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TOKYO — Japan was one of Kate Spade’s first foreign markets, and it’s clear that the country still plays an important role in the brand’s global strategy.
This story first appeared in the February 4, 2013 issue of WWD. Subscribe Today.
It is the brand’s second-largest market after the U.S.
The company currently has 53 Kate Spade points of sale and one Jack Spade store in Japan, and it plans to roll out more than 10 more doors this spring. One of the more high-profile openings will come in early March, when the company will unveil the first retail store for Kate Spade Saturday, its new, younger, more accessibly priced line. The store will make its home in the Harajuku neighborhood very close to a well-trafficked Marc by Marc Jacobs store.
“This global lifestyle brand is starting in Japan. We are going to be the first,” said Ayako Yanagisawa, president of Kate Spade Japan. The new store will feature a café selling Sigmund’s Pretzels — a move that targets young Japanese shoppers who love food and hanging out while shopping.
“We wanted to have something to show the brand’s American roots and lifestyle,” Yanagisawa said.
Kate Spade is registering significant growth here, in stark contrast with many other luxury goods and fashion players. Sales for the year ended Aug. 31, 2012, rose 20 percent to 7 billion yen, or $88.90 million at average exchange. Yanagisawa attributed the growth to a series of factors, including an aggressive retail expansion, the launch of new product categories like jewelry and watches and a shift in marketing resources to younger consumers.
The Saturday brand retail launch is just the latest example of how the company embraces local consumers’ tastes and uses them to shape its global approach. Unlike many other brands that strive for uniform product ranges around the world, Kate Spade Japan’s merchandising team frequently makes suggestions to the company’s head office in New York about styles or modifications that would work well in the Japanese market.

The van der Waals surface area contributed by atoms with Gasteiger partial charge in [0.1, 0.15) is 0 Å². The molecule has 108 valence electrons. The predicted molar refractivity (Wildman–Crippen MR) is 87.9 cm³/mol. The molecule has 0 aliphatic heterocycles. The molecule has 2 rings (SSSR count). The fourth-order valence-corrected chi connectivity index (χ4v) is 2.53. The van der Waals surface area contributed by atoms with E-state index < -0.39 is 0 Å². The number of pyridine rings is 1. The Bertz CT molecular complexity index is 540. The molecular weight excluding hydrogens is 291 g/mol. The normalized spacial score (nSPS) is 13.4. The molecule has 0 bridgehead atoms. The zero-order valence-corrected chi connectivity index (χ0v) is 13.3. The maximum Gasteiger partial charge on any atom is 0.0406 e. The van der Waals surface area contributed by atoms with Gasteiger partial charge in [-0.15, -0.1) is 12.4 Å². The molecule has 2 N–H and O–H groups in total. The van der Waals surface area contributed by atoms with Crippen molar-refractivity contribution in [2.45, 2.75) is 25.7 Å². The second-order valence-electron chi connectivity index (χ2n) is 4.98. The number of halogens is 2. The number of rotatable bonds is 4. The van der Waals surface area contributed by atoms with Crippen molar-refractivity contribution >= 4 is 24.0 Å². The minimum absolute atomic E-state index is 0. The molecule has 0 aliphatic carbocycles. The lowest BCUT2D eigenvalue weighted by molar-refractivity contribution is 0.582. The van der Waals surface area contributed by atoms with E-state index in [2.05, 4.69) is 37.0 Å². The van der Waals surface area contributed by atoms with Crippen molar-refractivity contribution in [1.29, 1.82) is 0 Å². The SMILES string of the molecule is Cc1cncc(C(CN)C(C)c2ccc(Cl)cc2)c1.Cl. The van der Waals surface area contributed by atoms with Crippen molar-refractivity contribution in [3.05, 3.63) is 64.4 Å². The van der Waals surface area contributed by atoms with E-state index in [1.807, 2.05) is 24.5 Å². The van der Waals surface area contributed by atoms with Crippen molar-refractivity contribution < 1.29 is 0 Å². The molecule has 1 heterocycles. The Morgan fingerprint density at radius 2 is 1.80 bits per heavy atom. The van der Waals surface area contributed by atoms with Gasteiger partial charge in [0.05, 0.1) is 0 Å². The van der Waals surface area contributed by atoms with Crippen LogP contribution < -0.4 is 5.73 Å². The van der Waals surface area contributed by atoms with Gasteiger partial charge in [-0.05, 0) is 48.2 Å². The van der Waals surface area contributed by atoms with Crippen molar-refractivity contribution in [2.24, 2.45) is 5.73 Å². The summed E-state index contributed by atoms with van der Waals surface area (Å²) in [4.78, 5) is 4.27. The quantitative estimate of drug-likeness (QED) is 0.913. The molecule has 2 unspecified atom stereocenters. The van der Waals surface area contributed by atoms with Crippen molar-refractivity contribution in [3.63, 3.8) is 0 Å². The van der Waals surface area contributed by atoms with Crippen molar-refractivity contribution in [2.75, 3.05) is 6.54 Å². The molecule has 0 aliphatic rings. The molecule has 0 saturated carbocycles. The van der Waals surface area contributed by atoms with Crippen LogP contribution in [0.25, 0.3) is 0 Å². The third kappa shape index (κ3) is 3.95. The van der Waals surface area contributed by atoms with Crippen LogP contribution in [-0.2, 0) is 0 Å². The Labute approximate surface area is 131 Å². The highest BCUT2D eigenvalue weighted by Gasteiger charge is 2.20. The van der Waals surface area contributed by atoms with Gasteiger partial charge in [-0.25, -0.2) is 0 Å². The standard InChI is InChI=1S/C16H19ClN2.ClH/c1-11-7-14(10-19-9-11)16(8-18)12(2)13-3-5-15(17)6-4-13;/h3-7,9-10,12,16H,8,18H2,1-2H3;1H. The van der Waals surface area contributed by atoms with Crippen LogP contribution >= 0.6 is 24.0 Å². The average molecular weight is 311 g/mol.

Often, these products designed with a Japanese consumer in mind go on to sell worldwide. Yanagisawa explained how this process resulted in a mini version of a metallic basket-weave tote for spring, in line with Japanese women’s preference for smaller handbags.
“The creative director [Deborah Lloyd] knows that we love ribbons, so she introduces ribbons and bows every season,” Yanagisawa said. “By doing that, the [individual] market needs start influencing each other.”
Similarly, the Japanese market has influenced the way Kate Spade approaches apparel. For spring 2012, the company started rolling out a size range of clothing called “Fashion Fit,” featuring smaller sizes, longer torsos and proportions suited to Japanese and smaller Asian body types. This more petite range of clothing, which originated as a request from Kate Spade Japan, sells both in Japan and in international stores targeting Asian customers.
Last year, Kate Spade took its Japanese business in-house by buying out the controlling stake held by its former partner, Sanei International, in their joint venture Kate Spade Japan. Sanei and Kate Spade formed the joint venture in 2009. Kate Spade has a long history with the Japanese company: Sanei, acting as a distributor and a licensee, brought the American brand to Japan in 1996.
Yanagisawa, who became chief executive officer of Kate Spade Japan in 2009, said the Sanei partnership was a fruitful one but ultimately it made sense for Kate Spade to fully own the brand as it plots further international expansion.
“We were mature enough to be owned,” she said.
In Japan, Kate Spade’s target consumer is a working woman, age 25 to 35, who lives in a big city. Yanagisawa has noted a significant change in the mentality of young Japanese women, who have lived much of their lives in a recessionary environment. They care less about logos and brand names than past generations, she said.
“People are becoming more mature and sophisticated and finding a reason to buy,” Yanagisawa explained. “I think they are looking to be inspired by the brand or [identify] with the lifestyle.”
Yanagisawa said the March 2011 tsunami that struck northern Japan brought that trend into sharper focus. In line with the experience of many other fashion and luxury goods players, Kate Spade saw a steep drop in sales immediately after the disaster, but business recovered relatively quickly in a few months, the executive noted. She added that shoppers were eager to lift their spirits with bright-colored and patterned merchandise.
“People were really looking for something additional, on top of just buying handbags or just buying clothing,” Yanagisawa said. “I think it’s going to be a permanent shift.”